These experiments show that you can learn how to be more outgoing fast. Unfortunately, Nils couldn’t keep doing these stunts on a regular basis. It was too exhausting.
To become more outgoing and move out of your comfort zone for good, you need to take a more sustainable approach. Try setting small goals that gradually increase in difficulty.
For example, your first goal could be to make eye contact with the barista at your favorite coffee shop the next time you go in. When you’ve accomplished that, you can set yourself a new goal of smiling and saying, “Hi.” The next step might be to make a simple comment or ask a polite question like, “How are you this morning?” or “Wow, it’s so warm today, isn’t it?”
For example, if you feel uneasy when talking to a stranger, you probably try to wrap the conversation up as soon as possible. Instead, try to stay in the conversation a bit longer, even if it’s uncomfortable.
The more hours we spend in awkward situations, the less they affect us!
Every time you feel nervous, try to stay where you are. The longer you allow yourself to feel nervous, the emptier your nervosity bucket becomes, and the more comfortable you feel.
I used to see nervousness as something bad and tried to avoid it. But when I started to stay in social situations for longer, I even started feeling good about being nervous. Being nervous was a sign that my bucket was emptying.
When that bucket is completely empty, you’ll be truly relaxed around people and stop freezing up. Using this method, you can train yourself how to feel less awkward.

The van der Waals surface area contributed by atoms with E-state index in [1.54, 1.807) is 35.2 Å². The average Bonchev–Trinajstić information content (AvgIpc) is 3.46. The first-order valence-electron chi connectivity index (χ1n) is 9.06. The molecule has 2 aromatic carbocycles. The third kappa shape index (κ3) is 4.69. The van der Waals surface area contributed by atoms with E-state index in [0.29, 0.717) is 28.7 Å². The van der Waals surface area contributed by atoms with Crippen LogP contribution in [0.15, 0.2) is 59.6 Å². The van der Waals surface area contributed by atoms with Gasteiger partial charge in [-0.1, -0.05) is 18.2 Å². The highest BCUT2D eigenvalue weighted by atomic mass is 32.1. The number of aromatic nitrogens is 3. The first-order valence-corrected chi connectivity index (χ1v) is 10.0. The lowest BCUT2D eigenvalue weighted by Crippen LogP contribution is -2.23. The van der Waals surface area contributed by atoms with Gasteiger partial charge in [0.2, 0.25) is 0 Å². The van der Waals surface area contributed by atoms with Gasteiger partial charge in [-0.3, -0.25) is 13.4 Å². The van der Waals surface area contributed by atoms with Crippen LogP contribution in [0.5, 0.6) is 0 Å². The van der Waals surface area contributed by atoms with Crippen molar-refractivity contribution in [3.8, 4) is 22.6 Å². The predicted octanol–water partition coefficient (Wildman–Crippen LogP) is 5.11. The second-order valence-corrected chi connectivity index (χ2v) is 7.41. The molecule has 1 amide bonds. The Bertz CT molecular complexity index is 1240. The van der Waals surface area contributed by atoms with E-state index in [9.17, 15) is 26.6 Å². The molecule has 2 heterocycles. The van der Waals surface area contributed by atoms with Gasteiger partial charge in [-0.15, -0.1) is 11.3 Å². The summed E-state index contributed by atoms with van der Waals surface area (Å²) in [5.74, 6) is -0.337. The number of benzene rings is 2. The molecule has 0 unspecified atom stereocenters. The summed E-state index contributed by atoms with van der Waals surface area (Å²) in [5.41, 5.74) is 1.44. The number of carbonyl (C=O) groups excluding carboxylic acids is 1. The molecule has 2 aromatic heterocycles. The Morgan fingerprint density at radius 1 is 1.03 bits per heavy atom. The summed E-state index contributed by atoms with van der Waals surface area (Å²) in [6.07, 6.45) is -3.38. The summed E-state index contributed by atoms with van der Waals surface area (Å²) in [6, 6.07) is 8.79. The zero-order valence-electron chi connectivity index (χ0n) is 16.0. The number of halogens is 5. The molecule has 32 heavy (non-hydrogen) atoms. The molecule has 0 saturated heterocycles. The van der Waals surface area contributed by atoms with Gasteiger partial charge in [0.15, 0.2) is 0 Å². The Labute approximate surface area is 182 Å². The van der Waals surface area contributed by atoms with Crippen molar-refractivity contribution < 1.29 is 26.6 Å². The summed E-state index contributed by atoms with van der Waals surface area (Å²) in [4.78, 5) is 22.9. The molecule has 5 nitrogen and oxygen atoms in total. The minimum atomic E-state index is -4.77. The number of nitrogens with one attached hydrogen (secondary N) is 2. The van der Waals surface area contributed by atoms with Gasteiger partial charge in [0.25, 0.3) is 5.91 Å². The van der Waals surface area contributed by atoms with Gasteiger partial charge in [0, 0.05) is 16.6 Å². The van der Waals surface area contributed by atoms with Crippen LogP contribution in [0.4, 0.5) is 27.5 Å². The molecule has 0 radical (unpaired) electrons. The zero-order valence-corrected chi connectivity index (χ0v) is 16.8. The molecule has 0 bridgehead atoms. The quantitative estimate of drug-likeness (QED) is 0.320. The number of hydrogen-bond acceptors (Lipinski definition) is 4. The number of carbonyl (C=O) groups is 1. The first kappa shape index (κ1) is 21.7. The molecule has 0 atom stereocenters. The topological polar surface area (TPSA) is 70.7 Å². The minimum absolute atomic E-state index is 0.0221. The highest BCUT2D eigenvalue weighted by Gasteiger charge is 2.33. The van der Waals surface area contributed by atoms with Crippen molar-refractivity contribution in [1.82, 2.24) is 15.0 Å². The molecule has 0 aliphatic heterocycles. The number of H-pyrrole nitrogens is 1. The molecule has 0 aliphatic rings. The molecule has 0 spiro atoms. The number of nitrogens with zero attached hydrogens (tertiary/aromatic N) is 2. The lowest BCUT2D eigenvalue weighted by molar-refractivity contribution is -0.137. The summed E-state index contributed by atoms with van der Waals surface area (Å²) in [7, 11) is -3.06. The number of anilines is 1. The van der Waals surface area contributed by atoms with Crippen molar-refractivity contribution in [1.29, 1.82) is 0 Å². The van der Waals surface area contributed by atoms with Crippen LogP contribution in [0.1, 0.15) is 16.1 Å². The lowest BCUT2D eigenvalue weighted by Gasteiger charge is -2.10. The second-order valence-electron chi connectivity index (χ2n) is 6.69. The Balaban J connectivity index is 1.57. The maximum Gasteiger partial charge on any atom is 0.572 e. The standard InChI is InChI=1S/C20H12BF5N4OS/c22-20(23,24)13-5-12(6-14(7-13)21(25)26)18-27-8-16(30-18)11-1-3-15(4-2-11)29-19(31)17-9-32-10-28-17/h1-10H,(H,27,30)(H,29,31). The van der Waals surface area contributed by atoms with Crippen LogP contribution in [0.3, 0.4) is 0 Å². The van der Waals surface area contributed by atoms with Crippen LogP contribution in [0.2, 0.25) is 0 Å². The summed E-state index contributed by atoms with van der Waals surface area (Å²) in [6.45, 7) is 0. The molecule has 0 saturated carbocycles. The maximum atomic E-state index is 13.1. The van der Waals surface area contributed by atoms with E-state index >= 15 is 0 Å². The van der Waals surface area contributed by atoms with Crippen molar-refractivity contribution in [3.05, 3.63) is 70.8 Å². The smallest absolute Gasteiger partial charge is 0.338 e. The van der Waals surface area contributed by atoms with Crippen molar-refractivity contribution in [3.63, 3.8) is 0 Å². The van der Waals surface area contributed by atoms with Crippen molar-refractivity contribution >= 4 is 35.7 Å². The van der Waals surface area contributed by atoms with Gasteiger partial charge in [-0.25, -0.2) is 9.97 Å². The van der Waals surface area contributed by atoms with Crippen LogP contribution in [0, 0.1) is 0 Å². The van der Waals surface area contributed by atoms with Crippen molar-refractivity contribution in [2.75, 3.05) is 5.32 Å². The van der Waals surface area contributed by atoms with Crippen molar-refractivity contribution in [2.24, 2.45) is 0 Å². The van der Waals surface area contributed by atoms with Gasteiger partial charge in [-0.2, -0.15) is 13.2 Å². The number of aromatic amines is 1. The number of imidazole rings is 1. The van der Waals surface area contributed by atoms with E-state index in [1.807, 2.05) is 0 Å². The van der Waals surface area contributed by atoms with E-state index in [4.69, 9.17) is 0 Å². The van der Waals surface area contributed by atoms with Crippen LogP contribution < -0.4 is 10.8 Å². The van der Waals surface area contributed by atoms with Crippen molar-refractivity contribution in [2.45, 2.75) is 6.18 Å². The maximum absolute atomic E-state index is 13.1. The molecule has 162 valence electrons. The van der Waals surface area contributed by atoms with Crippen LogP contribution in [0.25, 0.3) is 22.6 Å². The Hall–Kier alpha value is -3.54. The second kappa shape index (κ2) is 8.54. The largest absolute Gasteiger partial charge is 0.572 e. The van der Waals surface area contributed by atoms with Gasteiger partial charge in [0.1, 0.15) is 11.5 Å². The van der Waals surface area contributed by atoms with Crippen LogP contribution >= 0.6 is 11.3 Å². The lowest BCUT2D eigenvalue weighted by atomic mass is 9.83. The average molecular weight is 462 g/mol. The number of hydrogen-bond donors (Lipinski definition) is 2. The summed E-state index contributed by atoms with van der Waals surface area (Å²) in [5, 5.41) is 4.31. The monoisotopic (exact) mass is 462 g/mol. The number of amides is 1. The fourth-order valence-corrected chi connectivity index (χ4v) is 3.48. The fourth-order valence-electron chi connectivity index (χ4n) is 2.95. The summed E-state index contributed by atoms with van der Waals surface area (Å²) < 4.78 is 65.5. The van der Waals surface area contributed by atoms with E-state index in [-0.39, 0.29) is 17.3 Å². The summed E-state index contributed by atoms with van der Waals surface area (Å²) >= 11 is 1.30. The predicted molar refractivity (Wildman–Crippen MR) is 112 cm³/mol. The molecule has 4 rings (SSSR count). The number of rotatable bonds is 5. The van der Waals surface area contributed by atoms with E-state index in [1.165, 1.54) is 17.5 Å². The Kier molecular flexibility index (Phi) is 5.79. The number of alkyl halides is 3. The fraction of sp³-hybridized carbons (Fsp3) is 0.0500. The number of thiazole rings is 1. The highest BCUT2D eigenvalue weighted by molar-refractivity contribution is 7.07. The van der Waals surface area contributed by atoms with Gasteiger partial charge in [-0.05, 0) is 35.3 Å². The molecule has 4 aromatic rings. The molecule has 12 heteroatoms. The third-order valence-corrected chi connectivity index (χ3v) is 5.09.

If your inner voice is like a critic who puts you down and points out your flaws, you may feel inhibited and self-conscious. It’s difficult to be outgoing and confident when you think poorly of yourself.
For example, you might have thoughts like:
- “I’ll always be shy.”
- “I’m just not an outgoing person, and I never will be.”
- “I hate my personality.”
These thoughts reflect your self-limiting beliefs. It’s important to challenge these beliefs because they can hold you back from making positive changes. For instance, if you believe you aren’t capable of talking to people or being social, you probably won’t make any progress because you’ll stop bothering to try.
A good therapist can also help you identify and rework self-limiting beliefs.
We recommend BetterHelp for online therapy, since they offer unlimited messaging and a weekly session, and are cheaper than going to a therapist's office.
Their plans start at $64 per week. If you use this link, you get 20% off your first month at BetterHelp + a $50 coupon valid for any SocialSelf course: Click here to learn more about BetterHelp.
(To receive your $50 SocialSelf coupon, sign up with our link. Then, email BetterHelp’s order confirmation to us to receive your personal code. You can use this code for any of our courses.)
Learning to talk to yourself in a kind, compassionate manner can help you challenge these unhelpful thoughts, improve your confidence, and become more outgoing.
Don’t assume that your self-criticisms are true. When an unhelpful belief pops up, ask yourself some questions: 
- Where does this belief come from?
- Is this belief useful?
- How does this belief hold me back?
- Does it make me act from a place of fear?
- Can I replace it with a more productive belief?
You can also ask yourself whether there is any evidence that a belief is untrue.
Many of our beliefs have their roots in childhood, and it isn’t easy to replace them. But if you can get into the habit of critically evaluating your thoughts instead of taking them at face value, you’ll start to develop a more realistic self-image.
For example, let’s say you think, “I never have anything interesting to say.”